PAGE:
Review: Il pataffio
- Francesco Lagi’s movie is a ramshackle affair: occasionally strange and enjoyable, it’s mostly characterised by an irregular pace, and suffers from an overbearing film legacy
Italy is represented by a genre film in the Locarno Film Festival’s main competition this year: Il pataffio [+see also:
film profile], which is written and directed by Francesco Lagi based upon Luigi Malerba’s novel of the same name, published in 1978. The feature film follows the misadventures of a troop led by Marconte Berlocchio (Lino Musella) and his new spouse Bernarda (Viviana Cangiano). The two of them are getting ready to take over a fiefdom - the tiny and hunger-stricken village of Tripalle - gifted to them by Bernarda’s father, the King.
The entourage accompanying Berlocchio conceals some peculiar characters, such as the bishop (Alessandro Gassmann), the exciseman and advisor (Giorgio Tirabassi) and two outlandish guards called Ulfredo and Manfredo, respectively played by Vincenzo Nemolato and Giovanni Ludeno. However, once in possession of the fiefdom and castle, Berlocchio begins imposing impossible taxes upon his subjects and requisitions all of their livestock, which had been granted temporary permission to graze upon his land. One night, the livestock and some horses belonging to a handful of soldiers mysteriously disappear. The people’s spokesman (Valerio Mastandrea) is immediately accused of the crime.
Overall, Il pataffio boasts some decent performances (Musella’s talent is clear, and the sly character played by Tirabassi is equally impressive), as well as several clever moments which will make viewers smile, especially when Lagi ventures into the land of dark humour and so-called deadpan comedy. But there’s no shortage of false notes here either, with farts and the more traditional toilet humour thrown in to boot.
In all, Il pataffio lacks the fluidity and flashes of genius required to transform it into an accomplished work. The pace is up and down and suffers from several slow moments, which might have been avoided using better narrative solutions: we’re thinking of the continual toing and froing between Tripalle and the neighbouring fiefdom of Castellazzo, or the burial sequence, which we can’t give more details on without risking a spoiler alert. Even the film’s ending, which is both predictable and rushed, might ultimately leave viewers feeling short-changed.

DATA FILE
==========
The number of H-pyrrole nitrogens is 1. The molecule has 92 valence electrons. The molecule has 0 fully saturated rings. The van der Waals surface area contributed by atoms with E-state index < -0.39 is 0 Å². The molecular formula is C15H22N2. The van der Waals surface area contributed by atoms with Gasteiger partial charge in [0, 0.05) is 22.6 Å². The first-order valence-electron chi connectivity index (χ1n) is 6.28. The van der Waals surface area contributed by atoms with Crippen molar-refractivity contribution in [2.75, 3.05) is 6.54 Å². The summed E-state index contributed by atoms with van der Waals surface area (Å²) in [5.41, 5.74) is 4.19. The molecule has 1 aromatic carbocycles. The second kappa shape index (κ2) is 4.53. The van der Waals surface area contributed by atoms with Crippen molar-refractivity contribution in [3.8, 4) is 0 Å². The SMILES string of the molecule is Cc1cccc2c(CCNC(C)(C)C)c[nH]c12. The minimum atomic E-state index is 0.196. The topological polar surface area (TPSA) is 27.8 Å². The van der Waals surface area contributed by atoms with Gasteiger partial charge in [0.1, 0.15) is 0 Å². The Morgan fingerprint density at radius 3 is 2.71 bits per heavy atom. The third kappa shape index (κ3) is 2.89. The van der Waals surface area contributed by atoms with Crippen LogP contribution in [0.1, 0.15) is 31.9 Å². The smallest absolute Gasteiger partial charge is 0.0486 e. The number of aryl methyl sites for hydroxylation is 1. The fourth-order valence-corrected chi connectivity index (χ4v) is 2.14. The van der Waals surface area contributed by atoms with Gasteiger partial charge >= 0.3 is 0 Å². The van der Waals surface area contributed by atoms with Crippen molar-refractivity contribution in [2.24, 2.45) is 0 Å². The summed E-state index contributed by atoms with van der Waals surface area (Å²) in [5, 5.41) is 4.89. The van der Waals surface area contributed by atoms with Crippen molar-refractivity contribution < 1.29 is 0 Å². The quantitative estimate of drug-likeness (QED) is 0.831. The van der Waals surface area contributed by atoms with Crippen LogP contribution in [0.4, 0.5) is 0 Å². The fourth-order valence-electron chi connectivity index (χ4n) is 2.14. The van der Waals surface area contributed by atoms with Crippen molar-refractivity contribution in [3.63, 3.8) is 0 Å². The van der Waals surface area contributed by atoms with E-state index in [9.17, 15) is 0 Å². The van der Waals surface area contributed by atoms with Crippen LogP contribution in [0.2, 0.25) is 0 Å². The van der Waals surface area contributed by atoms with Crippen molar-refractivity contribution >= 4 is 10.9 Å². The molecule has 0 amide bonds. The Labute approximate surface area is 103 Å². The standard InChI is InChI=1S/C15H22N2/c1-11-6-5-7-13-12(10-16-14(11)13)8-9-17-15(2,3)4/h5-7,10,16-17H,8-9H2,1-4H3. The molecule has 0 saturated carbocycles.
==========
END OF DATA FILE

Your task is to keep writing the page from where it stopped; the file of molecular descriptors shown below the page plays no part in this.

The film isn’t outstanding on the technical side either, except for Stefano Bollani’s pounding soundtrack, which is both captivating and well-suited to the film’s down-at-heel tone.
It has to be said that the film heritage weighing down on Lagi’s work is undeniably onerous. Despite telling a different story from L’armata Brancaleone, the setting, the style of certain gags, the pastiche of Italian, dialect and “latinorum” spoken by the characters, the veracity of the performances, and various other elements, are all too explicitly reminiscent of Mario Monicelli and echo his work with various degrees of intensity.
As such, comparisons are inevitable, and the film comes out of it smaller, more akin to an acting game, which, if broken down into smaller episodes broadcast on a TV channel or online, and presented as a possible historical pseudo comedy in a Monicellian style, might find itself more suitably positioned, as opposed to a cinema feature film lasting close to two hours.
Nevertheless, Lagi’s attempt to dust off a bittersweet film form from times gone by, to make it his own, and to step outside of the prevailing canons of carefree and optimistic contemporary comedy, is nonetheless appreciable and, to a small extent, a success. Yet the potential of his capable cast is vastly underexplored.
(Translated from Italian)
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